comscore World Changers toilers fix up Nanakuli church | Honolulu Star-Advertiser
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World Changers toilers fix up Nanakuli church

  • DENNIS ODA / DODA@STARADVERTISER.COM
    Dennis Milan of Tennessee measures the opening of a window for Nanakuli Baptist Church.
  • DENNIS ODA / DODA@STARADVERTISER.COM
    Paul Emerson, left, and Keith Bates, also of Tennessee, unload and move doors for the church. All three are participating in the program World Changers
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A small church in Nanakuli has new windows and doors, repaired flooring and a glistening new coat of white paint thanks to the efforts of 30 people from Tennessee, Mililani and Hawaii Kai who put their faith in hard work.

The teenagers and young adults paid money to spend long days in the hot sun, and left with paint spots in their hair and suntans after launching the first World Changers project in Hawaii.

They left behind a renewed Nanakuli Baptist Church.

"It’s nothing short of a miracle," said Pamela Waterhouse, a third-generation member of the tiny congregation, who cooked daily lunches for the work force. The complex of wooden sanctuary, parsonage and social hall dates to the early 1960s and had not had a face lift since.

"I’m so grateful, with a multitude of hands we never had before – electrician, painters, carpenters," she said. "We hope with the changes, more people will be attracted to our church."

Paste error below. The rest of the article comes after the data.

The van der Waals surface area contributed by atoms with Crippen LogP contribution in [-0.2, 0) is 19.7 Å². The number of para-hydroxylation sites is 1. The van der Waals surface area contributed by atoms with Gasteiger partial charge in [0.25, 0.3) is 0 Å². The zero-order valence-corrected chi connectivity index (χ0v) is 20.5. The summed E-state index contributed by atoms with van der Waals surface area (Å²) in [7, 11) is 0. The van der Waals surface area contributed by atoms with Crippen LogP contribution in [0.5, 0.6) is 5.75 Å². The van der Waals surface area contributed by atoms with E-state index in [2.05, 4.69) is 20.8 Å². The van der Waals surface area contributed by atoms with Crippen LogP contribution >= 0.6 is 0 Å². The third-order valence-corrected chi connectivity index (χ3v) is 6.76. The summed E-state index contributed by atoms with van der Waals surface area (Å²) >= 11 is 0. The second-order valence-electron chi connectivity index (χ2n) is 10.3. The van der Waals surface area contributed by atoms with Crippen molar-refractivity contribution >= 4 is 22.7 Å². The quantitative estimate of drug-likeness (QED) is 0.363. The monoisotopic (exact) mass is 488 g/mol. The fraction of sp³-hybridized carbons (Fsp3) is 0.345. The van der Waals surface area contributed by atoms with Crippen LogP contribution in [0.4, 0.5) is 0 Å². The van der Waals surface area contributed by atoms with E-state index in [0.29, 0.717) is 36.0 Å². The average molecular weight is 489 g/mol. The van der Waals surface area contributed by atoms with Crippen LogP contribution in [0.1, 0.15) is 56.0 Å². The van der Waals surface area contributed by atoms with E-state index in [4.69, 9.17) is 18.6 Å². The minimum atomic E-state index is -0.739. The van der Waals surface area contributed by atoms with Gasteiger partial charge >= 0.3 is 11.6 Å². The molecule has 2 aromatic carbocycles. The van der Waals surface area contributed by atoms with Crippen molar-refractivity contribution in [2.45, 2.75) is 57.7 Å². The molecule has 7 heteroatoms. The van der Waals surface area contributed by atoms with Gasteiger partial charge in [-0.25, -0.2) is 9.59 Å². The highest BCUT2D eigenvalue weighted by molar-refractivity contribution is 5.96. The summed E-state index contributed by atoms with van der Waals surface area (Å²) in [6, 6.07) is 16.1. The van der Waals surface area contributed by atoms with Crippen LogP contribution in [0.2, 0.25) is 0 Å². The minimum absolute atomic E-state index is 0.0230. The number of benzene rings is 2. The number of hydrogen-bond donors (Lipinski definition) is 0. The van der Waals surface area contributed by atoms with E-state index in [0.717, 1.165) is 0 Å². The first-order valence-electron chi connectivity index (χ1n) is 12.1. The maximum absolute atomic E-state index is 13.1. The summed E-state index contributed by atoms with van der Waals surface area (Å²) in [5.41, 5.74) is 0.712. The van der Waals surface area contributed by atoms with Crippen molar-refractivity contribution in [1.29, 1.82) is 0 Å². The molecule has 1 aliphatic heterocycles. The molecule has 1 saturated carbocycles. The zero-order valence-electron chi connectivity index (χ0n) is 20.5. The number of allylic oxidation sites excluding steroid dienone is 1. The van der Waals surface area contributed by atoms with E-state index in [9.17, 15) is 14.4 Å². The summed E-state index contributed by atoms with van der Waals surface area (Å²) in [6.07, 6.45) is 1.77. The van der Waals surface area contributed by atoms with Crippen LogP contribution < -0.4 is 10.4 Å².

The project was a small beginning here for World Changers, an international Baptist-affiliated ministry that harnesses the zeal and energy of church youths to rebuild run-down neighborhoods. About 23,000 students from junior high through college age are working in 85 places across the country this summer.

"I never held a hammer so much in my life," said Shelcy Pooler of Mililani, a Leeward Community College sophomore.

The Rev. Rob Mullins, a pastor in Memphis, Tenn., brought eight college students and three other adults from his church. Each had to pay airfare and $325 to cover food and board at the Puu Kahea Baptist conference center.

"It gets students to look beyond themselves," Mullins said.

He added, "This generation of kids wants their life to count for something. We call it a boomerang blessing. You bring something to the project, and you go home equally blessed."

The spiritual component to the week also had the young volunteers delivering sandwiches and prayer cards to homeless campers along the Leeward Coast.

"The biggest thing for me is to come to a place you might call paradise – beautiful mountains, ocean and flowers – but you find people who need help," said Katie Echols, a University of Memphis senior. "It makes you aware of all that you do have."

 

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